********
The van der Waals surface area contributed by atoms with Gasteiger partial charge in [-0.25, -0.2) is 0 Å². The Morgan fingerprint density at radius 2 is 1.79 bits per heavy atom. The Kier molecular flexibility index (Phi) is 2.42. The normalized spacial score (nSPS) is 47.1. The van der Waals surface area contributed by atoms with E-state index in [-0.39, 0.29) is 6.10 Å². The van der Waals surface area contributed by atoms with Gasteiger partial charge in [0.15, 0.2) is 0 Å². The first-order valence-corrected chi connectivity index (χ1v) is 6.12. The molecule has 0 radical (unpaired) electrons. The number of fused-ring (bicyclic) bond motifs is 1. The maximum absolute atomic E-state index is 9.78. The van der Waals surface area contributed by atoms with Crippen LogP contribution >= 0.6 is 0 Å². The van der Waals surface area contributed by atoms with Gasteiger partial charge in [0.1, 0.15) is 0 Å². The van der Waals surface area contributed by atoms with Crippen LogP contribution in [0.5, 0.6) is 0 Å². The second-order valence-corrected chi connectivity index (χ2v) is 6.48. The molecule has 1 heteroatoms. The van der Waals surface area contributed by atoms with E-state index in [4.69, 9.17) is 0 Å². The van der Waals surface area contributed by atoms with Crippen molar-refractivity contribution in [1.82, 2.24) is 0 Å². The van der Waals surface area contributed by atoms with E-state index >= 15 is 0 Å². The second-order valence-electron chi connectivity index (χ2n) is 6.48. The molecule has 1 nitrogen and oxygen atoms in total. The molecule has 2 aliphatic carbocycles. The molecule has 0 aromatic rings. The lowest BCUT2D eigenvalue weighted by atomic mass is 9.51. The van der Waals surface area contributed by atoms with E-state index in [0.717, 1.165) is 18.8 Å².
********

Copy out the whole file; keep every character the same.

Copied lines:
The van der Waals surface area contributed by atoms with Gasteiger partial charge in [-0.25, -0.2) is 0 Å². The Morgan fingerprint density at radius 2 is 1.79 bits per heavy atom. The Kier molecular flexibility index (Phi) is 2.42. The normalized spacial score (nSPS) is 47.1. The van der Waals surface area contributed by atoms with E-state index in [-0.39, 0.29) is 6.10 Å². The van der Waals surface area contributed by atoms with Gasteiger partial charge in [0.15, 0.2) is 0 Å². The first-order valence-corrected chi connectivity index (χ1v) is 6.12. The molecule has 0 radical (unpaired) electrons. The number of fused-ring (bicyclic) bond motifs is 1. The maximum absolute atomic E-state index is 9.78. The van der Waals surface area contributed by atoms with Crippen LogP contribution >= 0.6 is 0 Å². The van der Waals surface area contributed by atoms with Gasteiger partial charge in [0.1, 0.15) is 0 Å². The van der Waals surface area contributed by atoms with Crippen LogP contribution in [0.5, 0.6) is 0 Å². The second-order valence-corrected chi connectivity index (χ2v) is 6.48. The molecule has 1 heteroatoms. The van der Waals surface area contributed by atoms with E-state index in [4.69, 9.17) is 0 Å². The van der Waals surface area contributed by atoms with Crippen molar-refractivity contribution in [1.82, 2.24) is 0 Å². The van der Waals surface area contributed by atoms with E-state index >= 15 is 0 Å². The second-order valence-electron chi connectivity index (χ2n) is 6.48. The molecule has 1 nitrogen and oxygen atoms in total. The molecule has 2 aliphatic carbocycles. The molecule has 0 aromatic rings. The lowest BCUT2D eigenvalue weighted by atomic mass is 9.51. The van der Waals surface area contributed by atoms with E-state index in [0.717, 1.165) is 18.8 Å².